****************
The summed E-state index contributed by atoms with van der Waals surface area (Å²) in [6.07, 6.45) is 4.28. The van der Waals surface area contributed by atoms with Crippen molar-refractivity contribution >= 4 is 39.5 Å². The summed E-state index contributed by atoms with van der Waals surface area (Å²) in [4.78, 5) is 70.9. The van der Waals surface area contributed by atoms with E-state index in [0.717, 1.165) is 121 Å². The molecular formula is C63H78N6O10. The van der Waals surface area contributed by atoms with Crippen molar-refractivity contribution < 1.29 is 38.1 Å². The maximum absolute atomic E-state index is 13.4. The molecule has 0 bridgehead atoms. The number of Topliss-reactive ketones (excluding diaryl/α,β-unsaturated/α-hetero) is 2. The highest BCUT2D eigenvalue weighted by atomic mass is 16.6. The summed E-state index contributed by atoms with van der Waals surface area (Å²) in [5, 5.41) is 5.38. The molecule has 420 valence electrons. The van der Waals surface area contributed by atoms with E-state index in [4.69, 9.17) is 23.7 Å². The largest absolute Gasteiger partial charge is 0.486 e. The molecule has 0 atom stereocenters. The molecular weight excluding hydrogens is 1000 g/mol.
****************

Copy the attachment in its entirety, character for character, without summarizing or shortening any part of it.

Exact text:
The summed E-state index contributed by atoms with van der Waals surface area (Å²) in [6.07, 6.45) is 4.28. The van der Waals surface area contributed by atoms with Crippen molar-refractivity contribution >= 4 is 39.5 Å². The summed E-state index contributed by atoms with van der Waals surface area (Å²) in [4.78, 5) is 70.9. The van der Waals surface area contributed by atoms with E-state index in [0.717, 1.165) is 121 Å². The molecular formula is C63H78N6O10. The van der Waals surface area contributed by atoms with Crippen molar-refractivity contribution < 1.29 is 38.1 Å². The maximum absolute atomic E-state index is 13.4. The molecule has 0 bridgehead atoms. The number of Topliss-reactive ketones (excluding diaryl/α,β-unsaturated/α-hetero) is 2. The highest BCUT2D eigenvalue weighted by atomic mass is 16.6. The summed E-state index contributed by atoms with van der Waals surface area (Å²) in [5, 5.41) is 5.38. The molecule has 420 valence electrons. The van der Waals surface area contributed by atoms with E-state index in [4.69, 9.17) is 23.7 Å². The largest absolute Gasteiger partial charge is 0.486 e. The molecule has 0 atom stereocenters. The molecular weight excluding hydrogens is 1000 g/mol.